In July, officials from the two countries had a meeting during which the Japanese side explained its decision to tighten export controls on high-tech materials and pointed out South Korea's export control system is insufficient. Officials from Seoul expressed their dissatisfaction with Japan's comments.
And during two rounds of talks at the WTO, officials from both sides failed to iron out their differences over the issue.

Japan's trade ministry says it decided to hold high-level dialogue because South Korea "expressed its willingness to improve its monitoring of trade."
But a senior South Korean presidential official said this comment contradicts the facts, and added that no agreement would have been possible if it were true.

The official said Seoul protested and Tokyo apologized, but stressed that they did agree on holding dialogue.
South Korea is believed to have expressed its doubt over Japan's announcement to avoid criticism that it has made too many concessions to Japan.

Hours after those remarks from the South Korean official, Japan's trade ministry commented on its official Twitter account that the content of its earlier announcement was coordinated with the South Korean side in advance.
A senior official of the ministry told NHK that South Korea's assertion is regrettable and could lead to the undermining of trust.

Such comments make it appear as if there is still a long way to go for both sides to find common ground on the issue.

Relations going forward

South Korea says it could still end GSOMIA at any time if Japan does not compromise on its export controls.
Its stance on bilateral relations remains unchanged.
Moon's administration says it is Japan that made a fundamental cause of the current situation.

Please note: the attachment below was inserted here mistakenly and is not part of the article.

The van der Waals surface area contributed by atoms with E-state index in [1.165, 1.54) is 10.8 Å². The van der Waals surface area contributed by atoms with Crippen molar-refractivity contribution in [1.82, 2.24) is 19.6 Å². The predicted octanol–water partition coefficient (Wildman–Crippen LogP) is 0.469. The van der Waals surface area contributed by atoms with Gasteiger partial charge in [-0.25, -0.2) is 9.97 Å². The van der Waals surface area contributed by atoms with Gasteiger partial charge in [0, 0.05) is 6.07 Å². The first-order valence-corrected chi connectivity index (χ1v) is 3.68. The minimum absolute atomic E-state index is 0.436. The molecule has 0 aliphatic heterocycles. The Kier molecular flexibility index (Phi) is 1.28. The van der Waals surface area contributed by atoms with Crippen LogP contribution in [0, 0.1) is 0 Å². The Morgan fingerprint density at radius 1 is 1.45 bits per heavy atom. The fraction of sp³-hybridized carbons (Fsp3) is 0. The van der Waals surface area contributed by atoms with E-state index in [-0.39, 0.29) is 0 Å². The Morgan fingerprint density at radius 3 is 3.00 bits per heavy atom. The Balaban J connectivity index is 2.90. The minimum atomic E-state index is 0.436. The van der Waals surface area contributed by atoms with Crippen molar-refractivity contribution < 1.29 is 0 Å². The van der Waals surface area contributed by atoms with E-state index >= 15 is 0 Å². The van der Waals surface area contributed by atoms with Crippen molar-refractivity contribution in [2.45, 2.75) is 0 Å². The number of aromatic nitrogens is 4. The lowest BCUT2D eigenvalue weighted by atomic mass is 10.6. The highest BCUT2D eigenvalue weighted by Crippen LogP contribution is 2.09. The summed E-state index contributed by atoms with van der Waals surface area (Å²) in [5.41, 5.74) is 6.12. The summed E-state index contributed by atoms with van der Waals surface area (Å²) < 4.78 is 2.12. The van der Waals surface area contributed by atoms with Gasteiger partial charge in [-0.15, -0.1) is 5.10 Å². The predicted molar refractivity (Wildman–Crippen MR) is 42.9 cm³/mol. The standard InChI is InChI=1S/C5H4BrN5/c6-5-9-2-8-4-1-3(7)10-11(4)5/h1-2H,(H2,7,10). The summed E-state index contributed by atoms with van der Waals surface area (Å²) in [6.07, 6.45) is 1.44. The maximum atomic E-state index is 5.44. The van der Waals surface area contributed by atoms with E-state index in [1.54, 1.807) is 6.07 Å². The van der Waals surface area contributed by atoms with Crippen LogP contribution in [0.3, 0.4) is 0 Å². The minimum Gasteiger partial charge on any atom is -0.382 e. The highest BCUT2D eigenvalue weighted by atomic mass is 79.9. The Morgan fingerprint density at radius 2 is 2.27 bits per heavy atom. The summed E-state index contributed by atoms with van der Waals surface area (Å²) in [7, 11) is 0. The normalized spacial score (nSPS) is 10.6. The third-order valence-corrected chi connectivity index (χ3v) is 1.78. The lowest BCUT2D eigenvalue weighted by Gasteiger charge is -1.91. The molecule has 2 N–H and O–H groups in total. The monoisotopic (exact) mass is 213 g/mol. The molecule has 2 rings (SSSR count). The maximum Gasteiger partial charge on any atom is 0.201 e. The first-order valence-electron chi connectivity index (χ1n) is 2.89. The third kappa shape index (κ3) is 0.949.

A poll conducted in South Korea last week showed that more than 50 percent of respondents agreed with the government's decision to terminate GSOMIA.

The Japanese government says GSOMIA and trade control are separate issues. It also says there are no plans to change the export controls or to remove South Korea from a list of preferential trade partners.

It is important to be aware that Friday's announcements from both governments had no mention of the wartime labor issue, which is one of the reasons for deteriorating ties.

Last year, South Korea's Supreme Court ordered some Japanese companies to compensate South Koreans who say they were forced to work at the companies during World War Two.
The plaintiffs have begun procedures to sell assets seized from the companies.

Japanese Foreign Minister Toshimitsu Motegi said on Saturday that bilateral ties will suffer even further if those assets are sold.

Japan maintains that all claims for wartime compensation were settled in an agreement the two countries signed in 1965 when they normalized relations.
It reiterated that the South Korean government is responsible for resolving the issue.

The speaker of South Korea's National Assembly has outlined a plan to set up a new fund to solicit donations from companies and individuals in both countries to pay "consolation money" to the plaintiffs.
Motegi has not commented on that plan, but he has said the government is willing to listen if Seoul makes concrete proposals that would address the situation.

Tokyo and Seoul have made many exchanges via diplomatic channels on the issue of GSOMIA.
Top diplomats of both countries agreed to coordinate a summit meeting between Prime Minister Abe and President Moon next month when they visit China for a trilateral summit.
Both sides should keep making an effort to communicate actively to make a change.